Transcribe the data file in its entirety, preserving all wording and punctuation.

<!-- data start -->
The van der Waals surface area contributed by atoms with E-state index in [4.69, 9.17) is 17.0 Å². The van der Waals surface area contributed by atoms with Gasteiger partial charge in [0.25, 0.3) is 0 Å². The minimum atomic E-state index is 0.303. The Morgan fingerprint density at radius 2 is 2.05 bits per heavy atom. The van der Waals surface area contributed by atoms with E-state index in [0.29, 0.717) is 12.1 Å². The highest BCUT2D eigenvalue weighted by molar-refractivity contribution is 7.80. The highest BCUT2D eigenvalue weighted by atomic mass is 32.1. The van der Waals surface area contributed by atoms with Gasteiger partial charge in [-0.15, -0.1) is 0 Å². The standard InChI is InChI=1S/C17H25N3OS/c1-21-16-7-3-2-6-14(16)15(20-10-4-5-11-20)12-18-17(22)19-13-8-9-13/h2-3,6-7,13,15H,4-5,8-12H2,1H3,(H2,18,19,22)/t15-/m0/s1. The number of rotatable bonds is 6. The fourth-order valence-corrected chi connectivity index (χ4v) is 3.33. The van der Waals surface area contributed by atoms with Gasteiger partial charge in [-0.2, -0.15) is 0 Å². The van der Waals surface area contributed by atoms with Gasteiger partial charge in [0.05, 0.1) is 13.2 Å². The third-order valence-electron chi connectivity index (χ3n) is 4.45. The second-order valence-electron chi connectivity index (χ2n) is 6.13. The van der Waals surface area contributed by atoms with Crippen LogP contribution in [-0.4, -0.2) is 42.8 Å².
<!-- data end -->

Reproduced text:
The van der Waals surface area contributed by atoms with E-state index in [4.69, 9.17) is 17.0 Å². The van der Waals surface area contributed by atoms with Gasteiger partial charge in [0.25, 0.3) is 0 Å². The minimum atomic E-state index is 0.303. The Morgan fingerprint density at radius 2 is 2.05 bits per heavy atom. The van der Waals surface area contributed by atoms with E-state index in [0.29, 0.717) is 12.1 Å². The highest BCUT2D eigenvalue weighted by molar-refractivity contribution is 7.80. The highest BCUT2D eigenvalue weighted by atomic mass is 32.1. The van der Waals surface area contributed by atoms with Gasteiger partial charge in [-0.15, -0.1) is 0 Å². The standard InChI is InChI=1S/C17H25N3OS/c1-21-16-7-3-2-6-14(16)15(20-10-4-5-11-20)12-18-17(22)19-13-8-9-13/h2-3,6-7,13,15H,4-5,8-12H2,1H3,(H2,18,19,22)/t15-/m0/s1. The number of rotatable bonds is 6. The fourth-order valence-corrected chi connectivity index (χ4v) is 3.33. The van der Waals surface area contributed by atoms with Gasteiger partial charge in [-0.2, -0.15) is 0 Å². The van der Waals surface area contributed by atoms with Gasteiger partial charge in [0.05, 0.1) is 13.2 Å². The third-order valence-electron chi connectivity index (χ3n) is 4.45. The second-order valence-electron chi connectivity index (χ2n) is 6.13. The van der Waals surface area contributed by atoms with Crippen LogP contribution in [-0.4, -0.2) is 42.8 Å².